When the play premiered in London at the Royal Court's downstairs Jerwood Theatre the decision was made to have the actors speak the Scottish author's words with English accents. While the American cast has the English accents down perfectly, I overheard quite a bit of grumbling about not catching a lot of the heavily accented dialogue which makes me wonder if the play would not work just as well using American speech. Josie's "working abroad" (specifically, San Diego) could work just as well if the prison were on the East Coast or in the Midwest so that going to the West Coast would take her further than any place Fay had ever seen.
To add some relief from the stasis inherent in the predominating scenes that have the women facing each other across a table, the playwright has set several scenes in the upstage prison cell, and also given the two main players a rest during a scene between the two guards (an interchange which would benefit from some cutting). Director Anna D. Shapiro also keeps stasis in check by keeping the actors moving around and changing positions which also enhances the viewing experience of people sitting at either side of MTC's thrust stage.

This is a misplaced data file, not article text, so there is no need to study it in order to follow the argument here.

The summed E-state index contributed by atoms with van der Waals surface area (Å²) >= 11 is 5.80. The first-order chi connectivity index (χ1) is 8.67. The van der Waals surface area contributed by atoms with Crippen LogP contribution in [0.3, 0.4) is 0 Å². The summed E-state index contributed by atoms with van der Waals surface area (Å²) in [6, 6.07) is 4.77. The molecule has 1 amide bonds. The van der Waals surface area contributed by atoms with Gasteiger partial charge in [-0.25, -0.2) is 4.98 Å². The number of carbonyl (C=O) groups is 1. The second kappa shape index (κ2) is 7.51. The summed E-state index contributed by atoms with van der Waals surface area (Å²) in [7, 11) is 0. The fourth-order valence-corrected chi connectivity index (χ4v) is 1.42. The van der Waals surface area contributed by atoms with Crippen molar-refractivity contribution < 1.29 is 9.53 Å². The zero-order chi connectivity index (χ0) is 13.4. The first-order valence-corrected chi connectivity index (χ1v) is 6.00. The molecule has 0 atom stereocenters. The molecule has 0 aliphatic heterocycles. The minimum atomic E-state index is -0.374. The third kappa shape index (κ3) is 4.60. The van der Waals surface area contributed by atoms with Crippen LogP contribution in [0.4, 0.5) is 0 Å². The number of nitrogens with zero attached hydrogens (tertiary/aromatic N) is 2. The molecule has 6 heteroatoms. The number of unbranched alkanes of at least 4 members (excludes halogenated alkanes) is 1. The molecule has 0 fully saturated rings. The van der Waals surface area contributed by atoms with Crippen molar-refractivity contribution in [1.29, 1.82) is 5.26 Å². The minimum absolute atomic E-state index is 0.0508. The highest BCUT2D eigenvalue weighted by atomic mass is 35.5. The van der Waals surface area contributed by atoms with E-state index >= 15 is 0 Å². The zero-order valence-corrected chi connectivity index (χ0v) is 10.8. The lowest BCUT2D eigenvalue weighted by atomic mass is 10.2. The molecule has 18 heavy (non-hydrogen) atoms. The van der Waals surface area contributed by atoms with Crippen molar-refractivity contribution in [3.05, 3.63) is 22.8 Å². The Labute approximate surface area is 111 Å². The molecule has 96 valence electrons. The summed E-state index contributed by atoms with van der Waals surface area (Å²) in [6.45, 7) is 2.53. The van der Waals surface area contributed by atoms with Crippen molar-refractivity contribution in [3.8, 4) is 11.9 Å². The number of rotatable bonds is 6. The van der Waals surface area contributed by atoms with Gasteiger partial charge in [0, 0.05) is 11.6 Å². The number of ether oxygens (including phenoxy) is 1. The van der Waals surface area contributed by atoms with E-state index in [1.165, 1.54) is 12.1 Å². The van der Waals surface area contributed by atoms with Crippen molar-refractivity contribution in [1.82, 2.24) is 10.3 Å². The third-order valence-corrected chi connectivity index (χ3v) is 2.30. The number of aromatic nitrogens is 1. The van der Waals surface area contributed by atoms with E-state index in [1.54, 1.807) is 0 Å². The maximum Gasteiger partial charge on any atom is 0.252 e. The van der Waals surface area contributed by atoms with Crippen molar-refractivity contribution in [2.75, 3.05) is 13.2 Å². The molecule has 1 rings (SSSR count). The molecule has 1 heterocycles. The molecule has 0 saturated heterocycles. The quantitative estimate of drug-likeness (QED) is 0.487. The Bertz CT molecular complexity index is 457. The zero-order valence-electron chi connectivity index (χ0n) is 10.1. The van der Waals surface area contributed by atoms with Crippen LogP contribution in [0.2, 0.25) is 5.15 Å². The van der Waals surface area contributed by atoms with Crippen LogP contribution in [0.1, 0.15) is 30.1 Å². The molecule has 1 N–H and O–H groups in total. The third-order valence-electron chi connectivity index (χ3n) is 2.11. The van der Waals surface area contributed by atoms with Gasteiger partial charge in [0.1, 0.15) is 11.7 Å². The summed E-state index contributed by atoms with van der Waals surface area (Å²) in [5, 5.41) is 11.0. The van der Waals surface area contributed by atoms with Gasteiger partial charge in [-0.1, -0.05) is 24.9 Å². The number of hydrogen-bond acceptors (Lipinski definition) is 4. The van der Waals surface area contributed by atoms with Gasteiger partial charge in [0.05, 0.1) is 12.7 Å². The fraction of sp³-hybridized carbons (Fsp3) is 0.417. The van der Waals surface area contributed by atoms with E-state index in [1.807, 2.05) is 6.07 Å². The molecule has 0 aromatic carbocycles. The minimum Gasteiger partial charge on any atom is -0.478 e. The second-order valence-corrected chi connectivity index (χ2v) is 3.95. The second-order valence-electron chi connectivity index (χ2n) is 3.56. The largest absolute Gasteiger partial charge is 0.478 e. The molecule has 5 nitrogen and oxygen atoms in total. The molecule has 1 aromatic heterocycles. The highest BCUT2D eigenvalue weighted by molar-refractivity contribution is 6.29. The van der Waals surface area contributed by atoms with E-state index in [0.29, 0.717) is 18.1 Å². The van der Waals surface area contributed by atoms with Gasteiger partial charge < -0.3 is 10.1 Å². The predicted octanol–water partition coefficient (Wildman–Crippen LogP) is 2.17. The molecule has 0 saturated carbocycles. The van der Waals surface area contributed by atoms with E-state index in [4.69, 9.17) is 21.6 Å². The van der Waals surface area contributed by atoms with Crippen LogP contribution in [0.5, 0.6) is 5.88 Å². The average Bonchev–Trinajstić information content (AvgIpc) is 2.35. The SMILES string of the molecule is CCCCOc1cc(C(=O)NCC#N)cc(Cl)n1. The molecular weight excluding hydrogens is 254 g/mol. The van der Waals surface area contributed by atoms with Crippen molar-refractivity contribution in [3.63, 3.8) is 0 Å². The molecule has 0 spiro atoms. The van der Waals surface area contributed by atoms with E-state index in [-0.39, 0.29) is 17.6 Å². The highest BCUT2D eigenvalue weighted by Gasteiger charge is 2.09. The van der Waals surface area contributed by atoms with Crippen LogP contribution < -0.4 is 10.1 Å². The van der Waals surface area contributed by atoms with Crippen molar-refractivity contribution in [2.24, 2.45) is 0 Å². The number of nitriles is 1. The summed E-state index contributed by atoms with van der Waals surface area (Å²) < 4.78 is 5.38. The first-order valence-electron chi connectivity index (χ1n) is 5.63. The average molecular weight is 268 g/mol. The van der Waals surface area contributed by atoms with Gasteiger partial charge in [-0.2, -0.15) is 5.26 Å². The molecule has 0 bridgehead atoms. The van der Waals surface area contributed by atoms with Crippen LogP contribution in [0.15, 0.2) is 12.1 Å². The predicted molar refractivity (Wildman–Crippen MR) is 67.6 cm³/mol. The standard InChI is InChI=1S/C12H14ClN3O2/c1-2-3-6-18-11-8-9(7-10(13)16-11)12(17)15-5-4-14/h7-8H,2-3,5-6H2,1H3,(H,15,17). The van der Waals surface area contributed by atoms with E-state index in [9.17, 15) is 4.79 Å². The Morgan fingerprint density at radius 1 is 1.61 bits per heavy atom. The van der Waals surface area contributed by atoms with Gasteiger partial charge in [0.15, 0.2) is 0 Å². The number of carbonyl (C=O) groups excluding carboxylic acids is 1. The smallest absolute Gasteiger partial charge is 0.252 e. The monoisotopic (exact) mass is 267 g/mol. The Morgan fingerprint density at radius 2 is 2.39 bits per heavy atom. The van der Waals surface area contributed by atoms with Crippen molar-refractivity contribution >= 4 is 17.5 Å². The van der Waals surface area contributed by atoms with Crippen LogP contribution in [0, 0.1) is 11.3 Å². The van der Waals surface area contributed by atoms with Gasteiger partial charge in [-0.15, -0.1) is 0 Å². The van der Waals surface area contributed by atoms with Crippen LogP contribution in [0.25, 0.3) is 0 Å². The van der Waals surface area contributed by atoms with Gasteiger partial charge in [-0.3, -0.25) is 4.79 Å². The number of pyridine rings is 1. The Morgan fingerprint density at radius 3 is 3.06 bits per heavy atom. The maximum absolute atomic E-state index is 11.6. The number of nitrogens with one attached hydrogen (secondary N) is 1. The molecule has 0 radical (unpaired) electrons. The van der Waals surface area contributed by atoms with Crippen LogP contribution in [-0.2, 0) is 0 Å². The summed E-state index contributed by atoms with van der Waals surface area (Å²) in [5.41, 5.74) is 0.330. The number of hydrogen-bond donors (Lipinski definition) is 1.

Ms. Munro, something of a rising star in England, is clearly a playwright with a gift for bringing characters to three-dimensional life. You have another week to catch Bold Girls at the 29th Street Rep. For our review of the London production of Iron go here.
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6, 500 Comparative Phrases including 800 Shakespearean Metaphors by CurtainUp's editor.